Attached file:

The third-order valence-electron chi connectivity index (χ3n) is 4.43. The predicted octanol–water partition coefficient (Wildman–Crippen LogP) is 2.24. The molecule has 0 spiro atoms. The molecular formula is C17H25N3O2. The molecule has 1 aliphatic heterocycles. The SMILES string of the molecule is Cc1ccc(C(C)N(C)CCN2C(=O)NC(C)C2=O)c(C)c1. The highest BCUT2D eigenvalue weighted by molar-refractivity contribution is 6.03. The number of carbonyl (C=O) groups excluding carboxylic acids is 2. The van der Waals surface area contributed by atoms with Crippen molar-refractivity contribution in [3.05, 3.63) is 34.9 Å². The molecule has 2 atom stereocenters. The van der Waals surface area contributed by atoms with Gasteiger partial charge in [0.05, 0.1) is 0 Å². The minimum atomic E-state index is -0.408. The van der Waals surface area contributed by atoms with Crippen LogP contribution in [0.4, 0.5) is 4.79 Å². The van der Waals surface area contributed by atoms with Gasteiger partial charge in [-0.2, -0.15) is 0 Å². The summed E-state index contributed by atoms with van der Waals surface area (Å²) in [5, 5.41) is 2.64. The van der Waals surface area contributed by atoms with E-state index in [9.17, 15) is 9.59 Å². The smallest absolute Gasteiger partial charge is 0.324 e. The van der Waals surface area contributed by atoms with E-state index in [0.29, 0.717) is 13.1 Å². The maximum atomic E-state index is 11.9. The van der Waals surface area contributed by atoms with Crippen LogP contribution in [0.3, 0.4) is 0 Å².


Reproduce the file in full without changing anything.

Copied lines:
The third-order valence-electron chi connectivity index (χ3n) is 4.43. The predicted octanol–water partition coefficient (Wildman–Crippen LogP) is 2.24. The molecule has 0 spiro atoms. The molecular formula is C17H25N3O2. The molecule has 1 aliphatic heterocycles. The SMILES string of the molecule is Cc1ccc(C(C)N(C)CCN2C(=O)NC(C)C2=O)c(C)c1. The highest BCUT2D eigenvalue weighted by molar-refractivity contribution is 6.03. The number of carbonyl (C=O) groups excluding carboxylic acids is 2. The van der Waals surface area contributed by atoms with Crippen molar-refractivity contribution in [3.05, 3.63) is 34.9 Å². The molecule has 2 atom stereocenters. The van der Waals surface area contributed by atoms with Gasteiger partial charge in [0.05, 0.1) is 0 Å². The minimum atomic E-state index is -0.408. The van der Waals surface area contributed by atoms with Crippen LogP contribution in [0.4, 0.5) is 4.79 Å². The van der Waals surface area contributed by atoms with Gasteiger partial charge in [-0.2, -0.15) is 0 Å². The summed E-state index contributed by atoms with van der Waals surface area (Å²) in [5, 5.41) is 2.64. The van der Waals surface area contributed by atoms with E-state index in [9.17, 15) is 9.59 Å². The smallest absolute Gasteiger partial charge is 0.324 e. The van der Waals surface area contributed by atoms with E-state index in [0.29, 0.717) is 13.1 Å². The maximum atomic E-state index is 11.9. The van der Waals surface area contributed by atoms with Crippen LogP contribution in [0.3, 0.4) is 0 Å².